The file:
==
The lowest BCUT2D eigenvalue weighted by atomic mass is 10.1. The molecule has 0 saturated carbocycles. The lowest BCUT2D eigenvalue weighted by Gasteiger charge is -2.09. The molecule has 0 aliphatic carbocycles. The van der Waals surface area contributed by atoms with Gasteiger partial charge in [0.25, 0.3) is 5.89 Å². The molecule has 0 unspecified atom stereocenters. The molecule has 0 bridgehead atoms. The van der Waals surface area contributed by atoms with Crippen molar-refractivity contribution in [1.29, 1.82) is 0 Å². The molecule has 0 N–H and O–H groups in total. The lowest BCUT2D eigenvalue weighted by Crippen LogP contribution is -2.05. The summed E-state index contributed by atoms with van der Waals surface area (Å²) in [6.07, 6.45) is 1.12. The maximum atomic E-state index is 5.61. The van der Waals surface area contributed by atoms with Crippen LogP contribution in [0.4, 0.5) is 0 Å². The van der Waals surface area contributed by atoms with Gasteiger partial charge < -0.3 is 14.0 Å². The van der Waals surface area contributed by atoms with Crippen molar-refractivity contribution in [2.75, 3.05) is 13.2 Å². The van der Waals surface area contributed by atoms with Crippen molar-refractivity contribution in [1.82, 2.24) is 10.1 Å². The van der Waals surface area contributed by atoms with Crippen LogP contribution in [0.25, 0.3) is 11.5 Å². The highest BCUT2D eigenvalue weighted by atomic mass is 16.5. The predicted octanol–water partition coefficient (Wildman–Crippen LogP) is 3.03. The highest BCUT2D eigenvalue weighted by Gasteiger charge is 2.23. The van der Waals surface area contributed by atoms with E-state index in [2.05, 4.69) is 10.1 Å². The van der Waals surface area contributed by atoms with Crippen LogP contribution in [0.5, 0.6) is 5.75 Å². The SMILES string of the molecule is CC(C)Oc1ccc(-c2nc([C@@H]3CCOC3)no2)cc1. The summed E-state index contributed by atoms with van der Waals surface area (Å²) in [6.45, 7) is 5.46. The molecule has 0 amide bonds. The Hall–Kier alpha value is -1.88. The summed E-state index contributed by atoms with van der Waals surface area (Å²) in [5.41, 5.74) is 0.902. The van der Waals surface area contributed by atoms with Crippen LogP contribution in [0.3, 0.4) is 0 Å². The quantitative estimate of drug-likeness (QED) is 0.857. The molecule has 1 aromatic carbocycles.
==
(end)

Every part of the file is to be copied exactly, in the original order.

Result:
The lowest BCUT2D eigenvalue weighted by atomic mass is 10.1. The molecule has 0 saturated carbocycles. The lowest BCUT2D eigenvalue weighted by Gasteiger charge is -2.09. The molecule has 0 aliphatic carbocycles. The van der Waals surface area contributed by atoms with Gasteiger partial charge in [0.25, 0.3) is 5.89 Å². The molecule has 0 unspecified atom stereocenters. The molecule has 0 bridgehead atoms. The van der Waals surface area contributed by atoms with Crippen molar-refractivity contribution in [1.29, 1.82) is 0 Å². The molecule has 0 N–H and O–H groups in total. The lowest BCUT2D eigenvalue weighted by Crippen LogP contribution is -2.05. The summed E-state index contributed by atoms with van der Waals surface area (Å²) in [6.07, 6.45) is 1.12. The maximum atomic E-state index is 5.61. The van der Waals surface area contributed by atoms with Crippen LogP contribution in [0.4, 0.5) is 0 Å². The van der Waals surface area contributed by atoms with Gasteiger partial charge < -0.3 is 14.0 Å². The van der Waals surface area contributed by atoms with Crippen molar-refractivity contribution in [2.75, 3.05) is 13.2 Å². The van der Waals surface area contributed by atoms with Crippen molar-refractivity contribution in [1.82, 2.24) is 10.1 Å². The van der Waals surface area contributed by atoms with Crippen LogP contribution in [0.25, 0.3) is 11.5 Å². The highest BCUT2D eigenvalue weighted by atomic mass is 16.5. The predicted octanol–water partition coefficient (Wildman–Crippen LogP) is 3.03. The highest BCUT2D eigenvalue weighted by Gasteiger charge is 2.23. The van der Waals surface area contributed by atoms with E-state index in [2.05, 4.69) is 10.1 Å². The van der Waals surface area contributed by atoms with Crippen LogP contribution in [0.5, 0.6) is 5.75 Å². The SMILES string of the molecule is CC(C)Oc1ccc(-c2nc([C@@H]3CCOC3)no2)cc1. The summed E-state index contributed by atoms with van der Waals surface area (Å²) in [6.45, 7) is 5.46. The molecule has 0 amide bonds. The Hall–Kier alpha value is -1.88. The summed E-state index contributed by atoms with van der Waals surface area (Å²) in [5.41, 5.74) is 0.902. The van der Waals surface area contributed by atoms with Crippen LogP contribution in [0.3, 0.4) is 0 Å². The quantitative estimate of drug-likeness (QED) is 0.857. The molecule has 1 aromatic carbocycles.